Some people don’t eat well, others avoid exercise, and yet others are sufficiently comfortable at work that they don’t have the initiative to take a leap forward. I, for example, have a wife that I adore and do virtually everything with. However, our comfort means that we don’t maintain or build our network of friends. This is despite knowing the value of close friends and the fact that we enjoy when we do get out with friends.
The short answer is many of the things we know are good for us require short term sacrifices to obtain long term rewards. Due to our evolutionary history the older, and in some ways most powerful, parts of our brains naturally tend to prefer things that have short term rewards. In the time before agriculture and civilization finding food and shelter were constant challenges. Our ancestors who did not seek immediate rewards often did not live long enough to reproduce. The result, after millions of successful years, is that we are a species that hasn’t adjusted yet to when there is an abundance of things that used to be scarce (e.g. high caloric food, access to news/media). Our short term bias often works against us in modern life.
And of course our higher brains, the part that can imagine and set goals, finds it easy to dream of behaving differently, as those dreams tend to be ignorant of the powers of the peanut sized amygdala in our brains, rooted in survival instincts developed from ancient times, that drive much of our behavior. We’re also often blind to the powers of corporations and advertisers to use media to influence our behavior in ways that heavily benefit them (another challenge our ancestors didn’t have to face).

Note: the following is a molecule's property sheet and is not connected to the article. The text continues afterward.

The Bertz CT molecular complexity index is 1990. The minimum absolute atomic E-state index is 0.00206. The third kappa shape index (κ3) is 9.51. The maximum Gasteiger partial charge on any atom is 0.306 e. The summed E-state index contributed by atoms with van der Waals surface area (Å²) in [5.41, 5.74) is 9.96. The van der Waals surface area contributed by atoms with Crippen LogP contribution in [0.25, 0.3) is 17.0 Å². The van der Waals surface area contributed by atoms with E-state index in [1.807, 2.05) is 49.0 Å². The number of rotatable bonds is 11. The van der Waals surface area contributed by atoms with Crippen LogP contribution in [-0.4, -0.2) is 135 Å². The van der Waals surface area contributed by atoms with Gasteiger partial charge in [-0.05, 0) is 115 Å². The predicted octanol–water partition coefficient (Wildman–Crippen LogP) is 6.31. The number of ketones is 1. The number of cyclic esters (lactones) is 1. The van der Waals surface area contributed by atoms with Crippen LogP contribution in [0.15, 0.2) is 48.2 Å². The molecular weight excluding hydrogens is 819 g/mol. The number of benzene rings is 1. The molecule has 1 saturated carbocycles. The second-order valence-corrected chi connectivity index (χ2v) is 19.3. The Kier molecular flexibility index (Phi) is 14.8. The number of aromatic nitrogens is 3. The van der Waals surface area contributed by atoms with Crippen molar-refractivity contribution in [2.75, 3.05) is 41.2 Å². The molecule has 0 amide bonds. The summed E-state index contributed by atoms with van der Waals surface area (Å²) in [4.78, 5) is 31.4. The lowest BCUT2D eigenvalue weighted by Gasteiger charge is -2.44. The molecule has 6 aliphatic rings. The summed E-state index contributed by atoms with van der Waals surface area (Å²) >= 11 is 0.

Scientist Clayton R. Cook offers three reasons why we don’t do what’s good for us:
- Lack of Awareness – we don’t really know what’s good (as there is much conflicting information about health, life and what is good)
- Lack of Permission – we have limited time and often choose what we’re pressured to do over what is best for us
- Obstacles & Roadblocks – prior commitments, self-control, peer pressure and lack of awareness of how habits work.
The good news is the popularity of the science of habits has soared in recent years (See How To Build A New Habit). We now understand much more about how to use the habits of our brains to help us rather than hurt us. In the situations you mention, it helps to break decisions down into smaller pieces that are easier to master. Another factor is making decisions once that last for a long time (reducing the short term pressure). A third is to have public/social commitments tied to them. For example always reserving Saturday evening on your calendar to meet friends at the (same) local bar (or your living room), and to have a recurring calendar invite with specific people to do it, greatly increases the odds it will happen regularly. Once it becomes familiar and the default behavior, and one reinforced by other people you care about (who may have more motivation for the habit on days when you don’t, and vice-versa), the short term vs. long term pressure fades: you’re not thinking about it in those terms anymore.
But of course all commitments require compromises (e.g. opportunity cost) – do we really, deep down want to behave in a different way, or do we just like thinking that we do? Sometimes our ego’s are in denial of our deeper feelings for what’s best for our lives. It takes experimentation to sort out the difference between what you want and what you think you want (or think you should want). Or how to decide when you need to push yourself to grow and get out of the comforts of complacency, or go easier on yourself. We have a fantasy that there are people with perfect habits, who live perfect lives, but I’m often surprised by how a mastery of external habits, especially those well endowed in the robotic allure of ‘productivity’, can have little bearing on a person’s true internal quality of life, or the quality of life they share with those closest to them.